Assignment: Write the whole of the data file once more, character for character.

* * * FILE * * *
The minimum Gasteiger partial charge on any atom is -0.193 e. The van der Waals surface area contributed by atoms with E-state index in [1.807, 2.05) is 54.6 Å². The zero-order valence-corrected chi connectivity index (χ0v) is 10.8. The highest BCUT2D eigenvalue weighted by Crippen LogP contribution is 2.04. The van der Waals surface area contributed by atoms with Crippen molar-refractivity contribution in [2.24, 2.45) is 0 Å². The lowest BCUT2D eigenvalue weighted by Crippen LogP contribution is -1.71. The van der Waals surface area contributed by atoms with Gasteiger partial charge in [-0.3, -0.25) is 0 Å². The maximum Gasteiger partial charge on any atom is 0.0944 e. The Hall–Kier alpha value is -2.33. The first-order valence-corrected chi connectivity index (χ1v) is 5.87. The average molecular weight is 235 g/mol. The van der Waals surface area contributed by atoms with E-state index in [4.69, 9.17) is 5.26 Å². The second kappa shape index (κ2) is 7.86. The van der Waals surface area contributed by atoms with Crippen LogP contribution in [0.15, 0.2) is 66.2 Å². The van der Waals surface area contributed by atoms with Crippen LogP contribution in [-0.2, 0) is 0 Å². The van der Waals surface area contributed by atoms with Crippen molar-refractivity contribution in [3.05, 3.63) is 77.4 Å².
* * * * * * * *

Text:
The minimum Gasteiger partial charge on any atom is -0.193 e. The van der Waals surface area contributed by atoms with E-state index in [1.807, 2.05) is 54.6 Å². The zero-order valence-corrected chi connectivity index (χ0v) is 10.8. The highest BCUT2D eigenvalue weighted by Crippen LogP contribution is 2.04. The van der Waals surface area contributed by atoms with Crippen molar-refractivity contribution in [2.24, 2.45) is 0 Å². The lowest BCUT2D eigenvalue weighted by Crippen LogP contribution is -1.71. The van der Waals surface area contributed by atoms with Gasteiger partial charge in [-0.3, -0.25) is 0 Å². The maximum Gasteiger partial charge on any atom is 0.0944 e. The Hall–Kier alpha value is -2.33. The first-order valence-corrected chi connectivity index (χ1v) is 5.87. The average molecular weight is 235 g/mol. The van der Waals surface area contributed by atoms with E-state index in [4.69, 9.17) is 5.26 Å². The second kappa shape index (κ2) is 7.86. The van der Waals surface area contributed by atoms with Crippen LogP contribution in [0.15, 0.2) is 66.2 Å². The van der Waals surface area contributed by atoms with Crippen LogP contribution in [-0.2, 0) is 0 Å². The van der Waals surface area contributed by atoms with Crippen molar-refractivity contribution in [3.05, 3.63) is 77.4 Å².